Statistical process control
Sponsored Links
This presentation is the property of its rightful owner.
1 / 42

Statistical Process Control PowerPoint PPT Presentation


  • 89 Views
  • Uploaded on
  • Presentation posted in: General

Statistical Process Control. Take periodic samples from a process Plot the sample points on a control chart Determine if the process is within limits Correct the process before defects occur. Common Causes. Assignable Causes. Average. Grams. (a) Mean. Assignable Causes. Average. Grams.

Download Presentation

Statistical Process Control

An Image/Link below is provided (as is) to download presentation

Download Policy: Content on the Website is provided to you AS IS for your information and personal use and may not be sold / licensed / shared on other websites without getting consent from its author.While downloading, if for some reason you are not able to download a presentation, the publisher may have deleted the file from their server.


- - - - - - - - - - - - - - - - - - - - - - - - - - E N D - - - - - - - - - - - - - - - - - - - - - - - - - -

Presentation Transcript


Statistical Process Control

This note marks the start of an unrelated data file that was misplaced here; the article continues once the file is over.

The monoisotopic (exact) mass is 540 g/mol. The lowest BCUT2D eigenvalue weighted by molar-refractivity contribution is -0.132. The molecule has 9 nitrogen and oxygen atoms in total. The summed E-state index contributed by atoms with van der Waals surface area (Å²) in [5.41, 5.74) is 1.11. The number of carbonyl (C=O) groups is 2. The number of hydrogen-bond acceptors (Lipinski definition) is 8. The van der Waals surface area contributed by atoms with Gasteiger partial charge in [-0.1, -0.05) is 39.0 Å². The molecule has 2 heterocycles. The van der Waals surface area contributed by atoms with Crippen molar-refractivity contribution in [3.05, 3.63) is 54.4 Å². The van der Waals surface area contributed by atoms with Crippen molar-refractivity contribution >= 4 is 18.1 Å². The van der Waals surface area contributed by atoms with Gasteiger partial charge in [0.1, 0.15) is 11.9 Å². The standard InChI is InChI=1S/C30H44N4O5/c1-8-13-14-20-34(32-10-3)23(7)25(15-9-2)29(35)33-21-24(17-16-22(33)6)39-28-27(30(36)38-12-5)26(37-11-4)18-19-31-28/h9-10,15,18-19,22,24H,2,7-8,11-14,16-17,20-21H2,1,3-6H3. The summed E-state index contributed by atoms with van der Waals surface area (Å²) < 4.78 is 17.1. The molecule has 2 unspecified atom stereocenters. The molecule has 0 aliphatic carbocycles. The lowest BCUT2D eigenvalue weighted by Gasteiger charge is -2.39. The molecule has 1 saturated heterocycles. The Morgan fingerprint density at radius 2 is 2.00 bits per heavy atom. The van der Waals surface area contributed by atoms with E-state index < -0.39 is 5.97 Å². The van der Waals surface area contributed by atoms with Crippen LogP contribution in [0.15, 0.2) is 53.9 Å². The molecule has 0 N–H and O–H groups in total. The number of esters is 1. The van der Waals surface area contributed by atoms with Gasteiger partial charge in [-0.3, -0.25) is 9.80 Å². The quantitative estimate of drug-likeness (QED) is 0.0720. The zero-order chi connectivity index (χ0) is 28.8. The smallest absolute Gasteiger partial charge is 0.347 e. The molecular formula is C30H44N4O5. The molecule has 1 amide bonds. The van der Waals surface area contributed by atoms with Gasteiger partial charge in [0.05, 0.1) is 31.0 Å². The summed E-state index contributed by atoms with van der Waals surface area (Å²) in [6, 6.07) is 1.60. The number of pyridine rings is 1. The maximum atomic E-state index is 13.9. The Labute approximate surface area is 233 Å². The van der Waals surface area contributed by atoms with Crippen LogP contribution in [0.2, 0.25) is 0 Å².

• Take periodic samples from a process

  • Plot the sample points on a control chart

  • Determine if the process is within limits

  • Correct the process before defects occur


Common Causes


Assignable Causes

Average

Grams

(a) Mean


Assignable Causes

Average

Grams

(b) Spread


Assignable Causes

Average

Grams

(c) Shape


Control Chart Examples

UCL

Nominal

Variations

LCL

Sample number


Control Charts

Assignable causes likely

UCL

Nominal

LCL

1 2 3

Samples


Mean

-3 -2 -1 +1 +2 +3

68.26%

95.44%

99.74%

The Normal

Distribution

 = Standard deviation


Control Limits and Errors

Type I error:

Probability of searching for

a cause when none exists

UCL

Process

average

LCL

(a) Three-sigma limits


Control Limits and Errors

Type I error:

Probability of searching for

a cause when none exists

UCL

Process

average

LCL

(b) Two-sigma limits


Control Limits and Errors

Type II error:

Probability of concluding

that nothing has changed

UCL

Shift in process

average

Process

average

LCL

(a) Three-sigma limits


Control Limits and Errors

Type II error:

Probability of concluding

that nothing has changed

UCL

Shift in process

average

Process

average

LCL

(b) Two-sigma limits


Constructing a Control Chart

  • Decide what to measure or count

  • Collect the sample data

  • Plot the samples on a control chart

  • Calculate and plot the control limits on the control chart

  • Determine if the data is in-control

  • If non-random variation is present, discard the data (fix the problem) and recalculate the control limits


Types of Data

  • Attribute data

    • Product characteristic evaluated with a discrete choice

      • Good/bad, yes/no

  • Variable data

    • Product characteristic that can be measured

      • Length, size, weight, height, time, velocity


  • Control Charts For Attributes

    • p Charts

      • Calculate percent defectives in a sample;

      • an item is either good or bad

    • c Charts

      • Count number of defects in an item


    p - Charts